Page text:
We bake our own fresh bread in our house almost every day. Every now and then we get a leftover edge that is either starting to stale or just simply gets left behind in favor of the new, warm, fresh loaf that just came out of the oven. So the question is, what to do with the ‘nubs’?! (And what is it about the word ‘nub’ that always makes me want to giggle?? Am I the only one?)
On the rare occasion that we have an actual leftover slice or two of bread, we turn it into french toast or a mini bread pudding. For the edge nubs though, it’s croutons all the way! Croutons are so remarkably simple to make up fresh, it’s almost silly to ever buy them at the store unless you plan on going through massive quantities all at once!
I like to make up my croutons as I need them, I can’t seem to get them to store too awfully well (though I would LOVE any suggestions on that front…). Today I wanted a salad for lunch so I sliced up a leftover stale nub from Saturday’s bread into little hunks and then mixed up my seasonings. I eyeball the seasonings because I make such a small quantity, but no matter how much you make at a time, the ratios should generally reflect this mix:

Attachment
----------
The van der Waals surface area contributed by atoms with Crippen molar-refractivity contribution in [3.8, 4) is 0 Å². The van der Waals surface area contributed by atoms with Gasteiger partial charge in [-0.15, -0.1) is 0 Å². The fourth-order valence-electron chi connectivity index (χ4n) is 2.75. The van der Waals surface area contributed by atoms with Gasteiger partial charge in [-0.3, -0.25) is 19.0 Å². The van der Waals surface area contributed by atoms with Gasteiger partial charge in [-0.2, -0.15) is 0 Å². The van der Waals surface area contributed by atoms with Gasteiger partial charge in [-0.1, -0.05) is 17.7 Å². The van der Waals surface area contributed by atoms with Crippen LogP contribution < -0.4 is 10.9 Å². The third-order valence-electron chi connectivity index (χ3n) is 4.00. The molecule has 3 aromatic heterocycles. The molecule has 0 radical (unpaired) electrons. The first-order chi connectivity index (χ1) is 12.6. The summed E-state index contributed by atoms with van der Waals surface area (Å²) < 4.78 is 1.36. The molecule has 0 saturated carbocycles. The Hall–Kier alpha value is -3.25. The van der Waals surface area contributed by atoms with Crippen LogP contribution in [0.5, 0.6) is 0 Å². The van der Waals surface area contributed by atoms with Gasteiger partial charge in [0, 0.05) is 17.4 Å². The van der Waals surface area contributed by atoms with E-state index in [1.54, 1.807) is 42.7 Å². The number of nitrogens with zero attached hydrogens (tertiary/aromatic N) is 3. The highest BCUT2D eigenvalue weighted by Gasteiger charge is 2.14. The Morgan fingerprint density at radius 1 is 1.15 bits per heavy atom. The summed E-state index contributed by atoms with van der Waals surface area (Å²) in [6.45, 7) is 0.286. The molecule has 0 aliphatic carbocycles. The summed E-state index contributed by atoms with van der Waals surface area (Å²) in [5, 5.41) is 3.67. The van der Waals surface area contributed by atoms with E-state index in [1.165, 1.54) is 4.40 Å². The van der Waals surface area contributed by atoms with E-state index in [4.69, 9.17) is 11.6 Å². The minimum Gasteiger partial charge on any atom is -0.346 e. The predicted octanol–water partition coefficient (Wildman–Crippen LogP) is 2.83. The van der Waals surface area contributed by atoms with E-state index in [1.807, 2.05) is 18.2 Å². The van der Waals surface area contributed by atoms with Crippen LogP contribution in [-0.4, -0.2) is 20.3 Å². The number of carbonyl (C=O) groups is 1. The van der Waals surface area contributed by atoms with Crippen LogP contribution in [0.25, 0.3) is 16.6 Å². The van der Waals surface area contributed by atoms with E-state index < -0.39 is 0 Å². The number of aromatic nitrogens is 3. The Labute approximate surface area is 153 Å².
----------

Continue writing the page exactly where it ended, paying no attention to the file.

Leftover or staled bread. (Fresh homemade bread, or store-bought works too. You would do MUCH better with a ‘bakery’ style bread than a ‘Wonder bread’ type though, there’s too much fluff and preservatives in the ‘Wonder’ type variety to get the proper result.)
1/4 tsp salt
1/4 tsp fresh ground black pepper
1/2 tsp garlic powder
1/2 tsp onion powder
1/8 tsp chili powder
1/2 tbsp extra virgin olive oil
(this quantity of seasoning will make enough croutons for approx 3 salads)
1. If you have a toaster oven, this is the perfect time to use it! If you’re using a conventional oven, get that sucker preheating up to around 300 degrees.
2. Add all your spices to a small bowl that is large enough to hold whatever quantity of bread you are trying to crouton-ize ( ). Drizzle in the EVOO and with your fingers mix it all together so you get a sandy, gritty type paste.
3. Add in the cut up stale bread and again with your hands, toss the bread with the paste, make sure to wipe it off the bottom of the bowl and let the bread absorb the oil and get the seasonings pretty evenly distributed over all the bread pieces.
4. Line a baking sheet with foil (or the little tray that comes with the toaster oven) and toss your seasoned bread on. Let it cook in the oven for roughly 10 minutes, making sure to mix it up a bit half way so the croutons toast evenly on all sides. You’ll have to keep an eye on them, depending on how big your pieces are, how stale the bread is, and how heavily oiled they are – it may cook a little faster or slower. So use your judgement, not the clock!
While my croutons are baking up, I like to start preparing my salad and getting everything ready. Then when the croutons are done I just pop them in the bowl, dress the salad, and dig right in! Yum!